My Teacher My Hairdresser
by Laura Boushnak
While going through my friends’ Facebook posts, I came across a story about a fully veiled Egyptian teacher who decided to cut the hair of two of her elementary students, simply because they were not wearing the hijab (head scarf) like the rest of their classmates. According to the article, she punished the two girls in front of the whole class and made them stand facing the wall with their hands raised in the air, before she applied her beliefs on them.
The post made me furious. Firstly, because the only action I could take right at that moment was to abstain from clicking the “like” button, and add a few words expressing my sympathy for the girls. Secondly, because it reminded me of the outdated teaching methods still being used by schools across the Arab world, where I myself had to experience some of those humiliating moments 20 years ago.
The article also reminded me of a photo I took two years ago at a school in the suburbs of Cairo. More specifically, it reminded me of a girl in the background of the picture. I snapped the subjects of the picture, Asil and Abir, as they read their books, and I saw the girl in my viewfinder. She was clearly being punished. She was being made to face the wall with her hands raised in the air. I decided not to say anything to the teacher but I should have. I might not have changed anything but at least I could say that I let my thoughts out.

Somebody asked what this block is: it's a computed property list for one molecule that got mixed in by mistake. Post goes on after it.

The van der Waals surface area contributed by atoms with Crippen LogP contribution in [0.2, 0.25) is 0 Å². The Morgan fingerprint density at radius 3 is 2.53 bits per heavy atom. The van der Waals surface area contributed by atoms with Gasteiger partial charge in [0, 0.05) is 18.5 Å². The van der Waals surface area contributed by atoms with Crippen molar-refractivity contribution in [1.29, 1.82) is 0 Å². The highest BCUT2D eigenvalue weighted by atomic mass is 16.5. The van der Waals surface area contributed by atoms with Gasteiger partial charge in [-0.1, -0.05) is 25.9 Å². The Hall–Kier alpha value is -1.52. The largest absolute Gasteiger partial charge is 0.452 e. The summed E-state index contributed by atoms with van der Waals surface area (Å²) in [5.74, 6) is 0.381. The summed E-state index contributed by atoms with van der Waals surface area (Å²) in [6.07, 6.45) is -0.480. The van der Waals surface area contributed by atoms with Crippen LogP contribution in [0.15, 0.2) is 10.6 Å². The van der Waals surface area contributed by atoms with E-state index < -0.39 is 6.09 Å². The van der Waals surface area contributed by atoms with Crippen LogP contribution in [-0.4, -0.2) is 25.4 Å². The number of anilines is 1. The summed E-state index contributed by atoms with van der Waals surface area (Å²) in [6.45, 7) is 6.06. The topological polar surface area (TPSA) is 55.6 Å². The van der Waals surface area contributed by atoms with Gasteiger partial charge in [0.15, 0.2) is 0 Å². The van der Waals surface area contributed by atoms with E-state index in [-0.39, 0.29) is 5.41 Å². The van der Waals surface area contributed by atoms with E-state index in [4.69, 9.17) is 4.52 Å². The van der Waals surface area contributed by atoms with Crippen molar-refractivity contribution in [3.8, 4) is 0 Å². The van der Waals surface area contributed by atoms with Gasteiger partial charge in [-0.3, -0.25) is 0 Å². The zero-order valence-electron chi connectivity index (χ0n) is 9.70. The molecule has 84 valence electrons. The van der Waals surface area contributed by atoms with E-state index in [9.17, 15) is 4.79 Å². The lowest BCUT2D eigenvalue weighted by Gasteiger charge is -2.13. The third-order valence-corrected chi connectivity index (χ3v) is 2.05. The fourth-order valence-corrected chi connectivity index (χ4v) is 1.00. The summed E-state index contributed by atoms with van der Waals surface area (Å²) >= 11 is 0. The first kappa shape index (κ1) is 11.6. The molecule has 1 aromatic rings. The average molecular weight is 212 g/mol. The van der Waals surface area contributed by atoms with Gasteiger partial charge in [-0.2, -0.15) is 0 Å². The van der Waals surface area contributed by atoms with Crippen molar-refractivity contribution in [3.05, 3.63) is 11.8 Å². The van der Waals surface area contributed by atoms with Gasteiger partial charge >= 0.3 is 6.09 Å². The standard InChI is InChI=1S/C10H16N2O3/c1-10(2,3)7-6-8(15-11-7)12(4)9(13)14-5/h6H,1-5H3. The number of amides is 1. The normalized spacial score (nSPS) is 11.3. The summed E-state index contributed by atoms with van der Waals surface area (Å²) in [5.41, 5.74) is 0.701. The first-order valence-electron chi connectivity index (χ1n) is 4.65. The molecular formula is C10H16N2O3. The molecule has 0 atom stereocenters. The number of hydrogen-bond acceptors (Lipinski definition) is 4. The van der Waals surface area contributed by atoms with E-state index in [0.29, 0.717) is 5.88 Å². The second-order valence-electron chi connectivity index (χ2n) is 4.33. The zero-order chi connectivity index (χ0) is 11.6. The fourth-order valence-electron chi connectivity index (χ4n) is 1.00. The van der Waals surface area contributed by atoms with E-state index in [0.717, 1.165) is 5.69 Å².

I’m documenting Arab women and literacy across the Arab world and this is not the first time I see something I can’t stand.
Many educational barriers stand in the face of girls and women across the region. But as long as there are no serious educational reforms of what both girls and boys are being taught and, above all, how they are being taught, we will still be stuck in the same place for many years to come.